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Mark 14:11: And when they heard [it], they were glad, and promised to give him money. And he sought how he might conveniently betray him

and all other verses mentioning Judas betraying Jesus.

In what sense did Judas betray Jesus? Is it only in the sense of "giving Him away" to the soldiers by revealing His whereabouts or in the sense of breaking some important promise given to Jesus? I don't recollect any such episode in the Gospels when Judas would promise to be faithful to Jesus (like, for example, what Peter did).

Does the Greek word "betray" in all these cases related to Judas imply breaking some vow or promise?

On the other hand, if it's the "give away" sense, then it looks to me a bit contradictory to these words:

Are ye come out as against a thief with swords and staves for to take me? I sat daily with you teaching in the temple, and ye laid no hold on me (Matthew 26:55)

Indeed, Jesus was not a criminal and wasn't hiding, so it was not really a hard task, I think, to find Him. At least, there wasn't a need, I think, in finding "someone of His men" who would give Him away. Soldiers could have just asked crowds or just waited until Jesus came to the temple again.

Can anyone, please, explain this to me?

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Also asked on Christianity SE. –  Wikis Aug 2 '13 at 2:14
    
Putting Jesus' life in imminent danger? –  Anonymous Aug 2 '13 at 2:18
    
Perhaps they don't dare to arrest Jesus publicly? –  Jim Thio Oct 24 '13 at 4:34
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1 Answer 1

up vote 5 down vote accepted

The Jewish leaders wanted to arrest and kill Jesus quietly because they were afraid of how the people might react. Matthew 26:3-5 says,

Then the chief priests and the elders of the people were gathered together in the court of the high priest, named Caiaphas; and they plotted together to seize Jesus by stealth and kill Him. But they were saying, 'Not during the festival, otherwise a riot might occur among the people.'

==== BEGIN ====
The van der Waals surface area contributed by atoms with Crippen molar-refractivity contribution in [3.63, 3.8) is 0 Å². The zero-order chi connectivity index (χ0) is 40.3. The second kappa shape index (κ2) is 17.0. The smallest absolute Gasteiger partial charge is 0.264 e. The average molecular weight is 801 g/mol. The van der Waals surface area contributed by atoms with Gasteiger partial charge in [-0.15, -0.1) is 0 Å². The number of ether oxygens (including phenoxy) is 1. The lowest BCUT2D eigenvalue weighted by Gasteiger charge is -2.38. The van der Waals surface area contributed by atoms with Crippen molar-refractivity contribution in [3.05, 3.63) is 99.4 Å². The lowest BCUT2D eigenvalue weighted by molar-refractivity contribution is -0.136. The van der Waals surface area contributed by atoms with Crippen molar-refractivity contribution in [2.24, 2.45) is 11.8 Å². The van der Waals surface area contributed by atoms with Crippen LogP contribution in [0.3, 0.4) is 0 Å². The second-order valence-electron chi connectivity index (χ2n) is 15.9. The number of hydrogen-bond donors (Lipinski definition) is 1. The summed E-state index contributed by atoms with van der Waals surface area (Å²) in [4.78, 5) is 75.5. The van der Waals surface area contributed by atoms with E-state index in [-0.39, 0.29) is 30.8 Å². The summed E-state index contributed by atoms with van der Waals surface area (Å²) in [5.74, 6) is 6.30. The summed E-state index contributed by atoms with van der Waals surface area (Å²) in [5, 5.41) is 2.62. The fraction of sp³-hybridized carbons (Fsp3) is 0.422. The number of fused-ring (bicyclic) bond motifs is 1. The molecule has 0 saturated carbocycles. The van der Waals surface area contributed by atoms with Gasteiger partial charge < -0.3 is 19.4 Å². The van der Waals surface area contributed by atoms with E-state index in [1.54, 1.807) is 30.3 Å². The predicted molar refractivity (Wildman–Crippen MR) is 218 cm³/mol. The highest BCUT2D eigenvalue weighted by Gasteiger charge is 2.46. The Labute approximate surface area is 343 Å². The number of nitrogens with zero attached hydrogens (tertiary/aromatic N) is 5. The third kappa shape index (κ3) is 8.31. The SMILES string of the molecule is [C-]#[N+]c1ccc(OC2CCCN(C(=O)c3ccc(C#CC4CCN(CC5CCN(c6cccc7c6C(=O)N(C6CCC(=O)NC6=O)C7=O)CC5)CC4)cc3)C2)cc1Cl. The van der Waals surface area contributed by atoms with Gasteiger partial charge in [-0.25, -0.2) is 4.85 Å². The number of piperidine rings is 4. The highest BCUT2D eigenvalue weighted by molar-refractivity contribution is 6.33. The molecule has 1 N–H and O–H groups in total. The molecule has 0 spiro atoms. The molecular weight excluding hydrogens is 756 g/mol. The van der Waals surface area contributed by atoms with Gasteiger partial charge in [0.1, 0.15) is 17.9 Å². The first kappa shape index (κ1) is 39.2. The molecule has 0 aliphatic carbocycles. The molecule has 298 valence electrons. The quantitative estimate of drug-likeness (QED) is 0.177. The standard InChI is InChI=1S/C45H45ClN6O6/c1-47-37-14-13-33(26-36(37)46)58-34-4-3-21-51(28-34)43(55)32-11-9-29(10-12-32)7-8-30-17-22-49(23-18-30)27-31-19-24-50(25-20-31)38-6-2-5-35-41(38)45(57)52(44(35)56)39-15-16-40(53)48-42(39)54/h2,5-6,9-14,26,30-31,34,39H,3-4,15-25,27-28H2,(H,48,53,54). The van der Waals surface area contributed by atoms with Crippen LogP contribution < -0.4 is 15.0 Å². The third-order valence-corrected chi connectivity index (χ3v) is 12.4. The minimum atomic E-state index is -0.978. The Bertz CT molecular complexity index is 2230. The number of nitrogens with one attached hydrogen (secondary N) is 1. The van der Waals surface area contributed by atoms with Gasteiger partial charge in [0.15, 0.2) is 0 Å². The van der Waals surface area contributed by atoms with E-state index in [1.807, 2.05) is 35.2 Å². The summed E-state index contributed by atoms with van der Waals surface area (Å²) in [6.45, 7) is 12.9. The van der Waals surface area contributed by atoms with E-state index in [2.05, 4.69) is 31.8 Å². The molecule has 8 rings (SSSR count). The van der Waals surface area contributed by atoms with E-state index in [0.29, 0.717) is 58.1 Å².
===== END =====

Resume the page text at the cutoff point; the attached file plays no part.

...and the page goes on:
Their concern about a riot can also be seen in how quickly they took Jesus to trial - the very night he was arrested. It was illegal for the Sanhedrin to try capital cases at night (Babylonian Talmud, Sanhedrin 32a, in the mishna), yet that is exactly what they did with Jesus. Before the rooster crowed the next morning, the Sanhedrin had condemned him to death. (Matthew 26:66, 74) The decision had to be ratified by the Romans, and I think that took longer than the Jewish leaders hoped. Never-the-less Jesus was on the cross before noon the next day. (Matthew 27:45)

So the evil of what Judas did is that he helped the chief priests and elders locate Jesus in a secluded spot away from the crowds.

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I have often wondered why the officials would need any help, given that he was preaching all over the place and easy to find. I hadn't considered the "do it quietly" approach. But if that's right, how does it fit in with a public trial/execution? WOuldn't that incite a riot as much as a public arrest would? What am I missing? –  Gone Quiet Aug 18 '13 at 2:31
    
Actually they also attempted to get the trial done quietly. It was illegal for the Sanhedrin to try capital cases at night, yet that is exactly what they did with Jesus. Before the rooster crowed the next morning, the Sanhedrin had condemned him to death. (Matthew 26:66, 74) The decision had to be ratified by the Romans, and I think that took longer than the Jewish leaders hoped. Never-the-less Jesus was on the cross before noon the next day. (Matthew 27:45) –  Jeff W. Aug 18 '13 at 3:31
    
Thanks Monica, I made some updates per your suggestion! –  Jeff W. Aug 18 '13 at 3:51
    
I added a citation for you for the part about night trial being illegal. –  Gone Quiet Aug 18 '13 at 4:09
    
That is great, thank you Monica! –  Jeff W. Aug 18 '13 at 4:12
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